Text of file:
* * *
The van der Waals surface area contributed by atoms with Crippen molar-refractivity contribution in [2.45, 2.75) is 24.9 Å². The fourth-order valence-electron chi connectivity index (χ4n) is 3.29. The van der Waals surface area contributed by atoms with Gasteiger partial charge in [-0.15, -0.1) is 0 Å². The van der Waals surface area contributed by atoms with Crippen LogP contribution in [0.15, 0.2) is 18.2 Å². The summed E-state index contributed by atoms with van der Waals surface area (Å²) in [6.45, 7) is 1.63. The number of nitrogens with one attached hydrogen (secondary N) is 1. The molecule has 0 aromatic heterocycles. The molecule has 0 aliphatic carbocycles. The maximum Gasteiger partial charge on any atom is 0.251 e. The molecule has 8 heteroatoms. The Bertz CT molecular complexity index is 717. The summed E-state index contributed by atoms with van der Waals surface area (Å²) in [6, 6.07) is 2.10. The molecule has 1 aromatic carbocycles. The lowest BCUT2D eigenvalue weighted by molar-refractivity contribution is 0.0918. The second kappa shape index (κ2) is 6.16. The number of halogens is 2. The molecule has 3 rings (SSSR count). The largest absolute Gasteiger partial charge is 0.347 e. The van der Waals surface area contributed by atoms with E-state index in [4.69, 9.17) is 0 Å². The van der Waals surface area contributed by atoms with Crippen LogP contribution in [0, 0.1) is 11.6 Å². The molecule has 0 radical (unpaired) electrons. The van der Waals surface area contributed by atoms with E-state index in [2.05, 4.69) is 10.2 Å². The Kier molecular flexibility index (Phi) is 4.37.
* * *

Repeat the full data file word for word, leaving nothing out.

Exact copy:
The van der Waals surface area contributed by atoms with Crippen molar-refractivity contribution in [2.45, 2.75) is 24.9 Å². The fourth-order valence-electron chi connectivity index (χ4n) is 3.29. The van der Waals surface area contributed by atoms with Gasteiger partial charge in [-0.15, -0.1) is 0 Å². The van der Waals surface area contributed by atoms with Crippen LogP contribution in [0.15, 0.2) is 18.2 Å². The summed E-state index contributed by atoms with van der Waals surface area (Å²) in [6.45, 7) is 1.63. The number of nitrogens with one attached hydrogen (secondary N) is 1. The molecule has 0 aromatic heterocycles. The molecule has 0 aliphatic carbocycles. The maximum Gasteiger partial charge on any atom is 0.251 e. The molecule has 8 heteroatoms. The Bertz CT molecular complexity index is 717. The summed E-state index contributed by atoms with van der Waals surface area (Å²) in [6, 6.07) is 2.10. The molecule has 1 aromatic carbocycles. The lowest BCUT2D eigenvalue weighted by molar-refractivity contribution is 0.0918. The second kappa shape index (κ2) is 6.16. The number of halogens is 2. The molecule has 3 rings (SSSR count). The largest absolute Gasteiger partial charge is 0.347 e. The van der Waals surface area contributed by atoms with E-state index in [4.69, 9.17) is 0 Å². The van der Waals surface area contributed by atoms with Crippen LogP contribution in [0, 0.1) is 11.6 Å². The molecule has 0 radical (unpaired) electrons. The van der Waals surface area contributed by atoms with E-state index in [2.05, 4.69) is 10.2 Å². The Kier molecular flexibility index (Phi) is 4.37.